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Libros Libros 61 - 70 de 125 sobre As a writer he had this peculiarity, that he did not write his pieces first rudely,...
" As a writer he had this peculiarity, that he did not write his pieces first rudely, and then correct them, but laboured every line as it arose in the train of composition; and he had a notion not very peculiar, that he could not write but at certain times,... "
The Works of Samuel Johnson, L. L. D.: In Twelve Volumes - Página 334
por Samuel Johnson - 1811
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Poems and Essays, Volumen2

William Caldwell Roscoe - 1860
...Dr. Johnson, who made poetry by pure effort of diligence, as a man casts up his ledger, observes : " He had a notion, not very peculiar, that he could...learning and virtue wishes him to have been superior." UNIDEAL POETRY: CRABBE* [January 1859.] THE criticism of contemporary art cannot possibly be mature....
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Poems and Essays, Volumen2

William Caldwell Roscoe - 1860
...Dr. Johnson, who made poetry by pure effort of diligence, as a man casts up his ledger, observes: " He had a notion, not very peculiar, that he could...learning and virtue wishes him to have been superior." UNIDEAL POETRY: CKABBE.* [January 1859.] THE criticism of contemporary art cannot possibly be mature....
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Lives of the Most Eminent English Poets

Samuel Johnson, Peter Cunningham, Thomas Babington Macaulay Baron Macaulay - 1861
...this peculiarity, that he did not write his pieces first rudely and then correct them, but laboured every line as it arose in the train of composition...foppery, to which my kindness for a man of learning and of virtue wishes him to have been superior.17 Gray's Poetry is now to be considered ; and I hope not...
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Bibliotheca Sacra, Volumen28

1871
...informs us that the poet " did not write his pieces at first rudely, and then correct them, but labored every line as it arose in the train of composition...man of learning and virtue wishes him to have been superior."2 It is said that Washington Irving was very fitful in his habits of writing — would sometimes...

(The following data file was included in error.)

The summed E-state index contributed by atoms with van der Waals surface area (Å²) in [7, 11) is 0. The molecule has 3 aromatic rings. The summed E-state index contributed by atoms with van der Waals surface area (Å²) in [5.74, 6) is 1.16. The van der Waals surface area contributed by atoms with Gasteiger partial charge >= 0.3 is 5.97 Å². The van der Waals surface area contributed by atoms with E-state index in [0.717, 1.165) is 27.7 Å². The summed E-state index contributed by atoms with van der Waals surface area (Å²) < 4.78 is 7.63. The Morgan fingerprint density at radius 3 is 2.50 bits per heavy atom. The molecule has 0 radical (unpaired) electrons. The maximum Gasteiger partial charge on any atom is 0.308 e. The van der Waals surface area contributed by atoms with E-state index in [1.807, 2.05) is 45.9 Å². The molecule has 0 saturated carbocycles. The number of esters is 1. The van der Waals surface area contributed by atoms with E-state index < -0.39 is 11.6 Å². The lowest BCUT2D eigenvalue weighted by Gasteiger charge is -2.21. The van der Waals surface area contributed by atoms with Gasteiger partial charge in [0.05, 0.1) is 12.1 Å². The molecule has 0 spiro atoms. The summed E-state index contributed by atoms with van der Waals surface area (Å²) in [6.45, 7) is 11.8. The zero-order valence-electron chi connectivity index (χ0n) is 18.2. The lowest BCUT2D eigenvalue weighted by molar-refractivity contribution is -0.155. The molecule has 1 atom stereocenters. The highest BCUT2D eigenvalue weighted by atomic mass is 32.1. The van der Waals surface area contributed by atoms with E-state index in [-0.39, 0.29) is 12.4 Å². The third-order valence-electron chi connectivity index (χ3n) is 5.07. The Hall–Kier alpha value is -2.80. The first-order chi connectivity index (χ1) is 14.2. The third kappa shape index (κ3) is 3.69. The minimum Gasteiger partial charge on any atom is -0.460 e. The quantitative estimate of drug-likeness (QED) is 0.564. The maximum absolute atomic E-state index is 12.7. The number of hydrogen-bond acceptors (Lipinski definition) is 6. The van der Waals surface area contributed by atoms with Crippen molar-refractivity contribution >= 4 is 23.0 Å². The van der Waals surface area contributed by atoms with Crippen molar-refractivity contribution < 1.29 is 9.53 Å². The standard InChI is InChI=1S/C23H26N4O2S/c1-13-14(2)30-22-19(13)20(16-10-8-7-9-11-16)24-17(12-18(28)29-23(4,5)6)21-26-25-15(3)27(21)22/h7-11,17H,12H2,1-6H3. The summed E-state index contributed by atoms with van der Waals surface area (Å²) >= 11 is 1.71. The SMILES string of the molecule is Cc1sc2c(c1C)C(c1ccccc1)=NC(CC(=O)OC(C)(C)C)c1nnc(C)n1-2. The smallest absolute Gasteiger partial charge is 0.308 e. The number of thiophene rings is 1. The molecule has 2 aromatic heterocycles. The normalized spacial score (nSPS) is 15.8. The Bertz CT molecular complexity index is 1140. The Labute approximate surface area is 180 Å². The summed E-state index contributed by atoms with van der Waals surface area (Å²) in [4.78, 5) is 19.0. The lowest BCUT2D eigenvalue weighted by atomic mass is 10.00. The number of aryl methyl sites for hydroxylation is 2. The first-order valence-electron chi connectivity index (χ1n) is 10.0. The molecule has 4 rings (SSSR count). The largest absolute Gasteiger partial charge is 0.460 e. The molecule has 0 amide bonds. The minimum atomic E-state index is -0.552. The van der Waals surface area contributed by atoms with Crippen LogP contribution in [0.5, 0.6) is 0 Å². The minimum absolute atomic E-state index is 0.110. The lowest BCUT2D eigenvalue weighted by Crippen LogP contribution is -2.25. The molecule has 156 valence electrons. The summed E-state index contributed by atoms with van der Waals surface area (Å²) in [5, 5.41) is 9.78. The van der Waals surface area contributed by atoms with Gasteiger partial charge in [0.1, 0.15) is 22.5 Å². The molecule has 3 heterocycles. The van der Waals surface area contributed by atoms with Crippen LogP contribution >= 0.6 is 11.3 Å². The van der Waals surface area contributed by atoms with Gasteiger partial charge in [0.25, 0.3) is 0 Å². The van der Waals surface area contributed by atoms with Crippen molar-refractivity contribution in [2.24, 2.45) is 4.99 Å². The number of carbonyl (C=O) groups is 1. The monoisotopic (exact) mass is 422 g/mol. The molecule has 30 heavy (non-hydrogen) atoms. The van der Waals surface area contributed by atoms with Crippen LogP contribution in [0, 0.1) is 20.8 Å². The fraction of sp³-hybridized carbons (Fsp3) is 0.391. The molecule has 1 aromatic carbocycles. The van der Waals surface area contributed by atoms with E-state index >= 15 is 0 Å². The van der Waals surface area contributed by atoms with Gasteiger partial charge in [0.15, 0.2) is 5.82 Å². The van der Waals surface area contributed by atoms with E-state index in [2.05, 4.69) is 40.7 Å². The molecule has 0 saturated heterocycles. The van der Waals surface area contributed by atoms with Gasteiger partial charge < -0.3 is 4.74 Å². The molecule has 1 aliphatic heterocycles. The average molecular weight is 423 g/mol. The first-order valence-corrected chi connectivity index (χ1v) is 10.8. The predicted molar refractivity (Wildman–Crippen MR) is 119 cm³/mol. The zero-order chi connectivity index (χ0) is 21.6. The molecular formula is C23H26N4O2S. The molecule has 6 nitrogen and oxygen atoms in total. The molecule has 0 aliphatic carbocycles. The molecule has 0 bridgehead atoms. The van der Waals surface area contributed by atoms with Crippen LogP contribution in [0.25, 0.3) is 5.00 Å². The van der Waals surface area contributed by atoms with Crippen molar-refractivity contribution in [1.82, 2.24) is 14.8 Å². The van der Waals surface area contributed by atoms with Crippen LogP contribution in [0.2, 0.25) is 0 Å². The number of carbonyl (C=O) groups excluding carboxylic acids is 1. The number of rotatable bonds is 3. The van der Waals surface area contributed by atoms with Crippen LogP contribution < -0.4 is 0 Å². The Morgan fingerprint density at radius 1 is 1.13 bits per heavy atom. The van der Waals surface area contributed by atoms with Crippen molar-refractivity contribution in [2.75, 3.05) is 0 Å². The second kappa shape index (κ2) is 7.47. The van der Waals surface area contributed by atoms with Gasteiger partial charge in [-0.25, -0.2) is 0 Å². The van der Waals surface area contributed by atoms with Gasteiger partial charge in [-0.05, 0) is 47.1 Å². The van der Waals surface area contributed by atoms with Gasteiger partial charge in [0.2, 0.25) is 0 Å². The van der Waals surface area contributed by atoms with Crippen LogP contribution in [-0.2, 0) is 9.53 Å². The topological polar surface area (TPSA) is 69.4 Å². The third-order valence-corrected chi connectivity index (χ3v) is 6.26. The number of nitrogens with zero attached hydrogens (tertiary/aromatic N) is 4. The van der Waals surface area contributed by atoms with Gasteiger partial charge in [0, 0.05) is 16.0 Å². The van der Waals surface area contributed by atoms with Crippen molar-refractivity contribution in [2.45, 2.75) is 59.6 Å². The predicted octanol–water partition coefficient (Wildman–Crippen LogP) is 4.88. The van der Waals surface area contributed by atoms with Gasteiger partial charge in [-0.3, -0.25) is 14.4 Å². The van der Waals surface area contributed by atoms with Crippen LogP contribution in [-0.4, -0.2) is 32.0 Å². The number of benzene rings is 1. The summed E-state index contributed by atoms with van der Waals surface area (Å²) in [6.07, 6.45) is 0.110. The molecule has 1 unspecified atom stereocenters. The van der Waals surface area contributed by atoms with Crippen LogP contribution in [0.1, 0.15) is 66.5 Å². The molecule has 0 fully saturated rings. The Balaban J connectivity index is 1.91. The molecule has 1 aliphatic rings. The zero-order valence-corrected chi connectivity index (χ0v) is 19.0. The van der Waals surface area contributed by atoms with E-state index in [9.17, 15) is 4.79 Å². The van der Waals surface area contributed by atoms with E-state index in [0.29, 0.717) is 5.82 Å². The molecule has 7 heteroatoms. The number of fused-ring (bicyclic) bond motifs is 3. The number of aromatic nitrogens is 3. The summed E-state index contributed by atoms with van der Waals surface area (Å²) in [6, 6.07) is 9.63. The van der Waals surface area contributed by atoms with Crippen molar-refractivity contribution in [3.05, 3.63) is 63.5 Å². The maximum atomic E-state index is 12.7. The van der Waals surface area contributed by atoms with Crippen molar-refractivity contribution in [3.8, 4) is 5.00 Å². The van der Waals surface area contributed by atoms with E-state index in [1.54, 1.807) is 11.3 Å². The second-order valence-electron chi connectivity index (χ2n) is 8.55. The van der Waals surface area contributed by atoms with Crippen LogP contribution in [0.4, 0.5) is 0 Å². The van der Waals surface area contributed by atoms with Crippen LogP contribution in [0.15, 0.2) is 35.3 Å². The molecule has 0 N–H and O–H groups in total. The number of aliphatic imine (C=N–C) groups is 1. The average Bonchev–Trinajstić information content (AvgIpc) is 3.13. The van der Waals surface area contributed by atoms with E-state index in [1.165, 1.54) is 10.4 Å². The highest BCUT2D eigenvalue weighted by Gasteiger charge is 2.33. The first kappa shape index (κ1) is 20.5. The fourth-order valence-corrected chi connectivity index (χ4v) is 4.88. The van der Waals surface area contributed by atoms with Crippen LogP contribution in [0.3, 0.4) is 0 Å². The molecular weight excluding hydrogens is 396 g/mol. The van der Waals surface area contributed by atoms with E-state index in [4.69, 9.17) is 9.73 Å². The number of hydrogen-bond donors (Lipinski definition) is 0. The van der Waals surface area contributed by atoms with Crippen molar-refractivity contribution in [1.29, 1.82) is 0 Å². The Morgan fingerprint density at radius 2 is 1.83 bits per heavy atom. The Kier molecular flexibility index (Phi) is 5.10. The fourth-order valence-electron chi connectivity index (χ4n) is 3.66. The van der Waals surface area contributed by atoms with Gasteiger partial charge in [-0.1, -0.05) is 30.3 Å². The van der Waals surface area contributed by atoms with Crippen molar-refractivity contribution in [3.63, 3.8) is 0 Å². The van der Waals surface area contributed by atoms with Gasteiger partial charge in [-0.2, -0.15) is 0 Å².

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Traveller ...: With Introduction, Life of the Author, Argument, & Notes

Oliver Goldsmith - 1879 - 71 páginas
...this peculiarity, that he did not write his pieces first rudely, and then correct them, but laboured every line as it arose in the train of composition...man of learning and virtue wishes him to have been superior.26 35 Shaftesbury (1671-1713), the moralist and metaphysician. His collected works bear the...
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Johnson's Lives of the Poets, Volumen3

Samuel Johnson - 1890
...this peculiarity, that he did not write his pieces first rudely, and then correct them, but laboured every line as it arose in the train of composition...write but at certain times, or at happy moments ; ' a fantastick foppery, to which my kindness for a man of learning and of virtue wishes him to have been...
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The Lives of the Most Eminent English Poets, Volumen3

Samuel Johnson, John Hepburn Millar - 1896
...this peculiarity, that he did not write his pieces first rudely, and then correct them, but laboured every line as it arose in the train of composition;...could not write but at certain times, or at happy moments—a fantastic foppery, to which my kindness for a man of learning and of virtue wishes him...
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Gray's English Poems: Original, and Translated from the Norse and Welsh

Thomas Gray - 1898 - 290 páginas
...to what I -ay." Johnson says of Gray, " He had a notion not very peculiar, that he could not "rite but at certain times or at happy moments; a fantastic...learning and virtue wishes him to have been superior." There could be no more conclusive evidence that Gray's was no affectation than this epitaph, written,...
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Lives of the English Poets: Swift-Lyttelton

Samuel Johnson, Harold Spencer Scott - 1905
...first rudely, and then correct them, but laboured every line as it arose in the train of composition 2, and he had a notion not very peculiar, that he could...write but at certain times, or at happy moments ; a fantastick foppery 3, to which my kindness for a man of learning and of virtue wishes him to have been...
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Cowley (1618) to Burns (1759)

Sir William Robertson Nicoll, Thomas Seccombe - 1907
...in consenting to do anything so vulgar as to publish at all. He had a notion, says his great critic, "not very peculiar, that he could not write but at...foppery, to which my kindness for a man of learning and of virtue wishes him to have been superior." All the writer in Johnson was jealous of new-fangled ideas...
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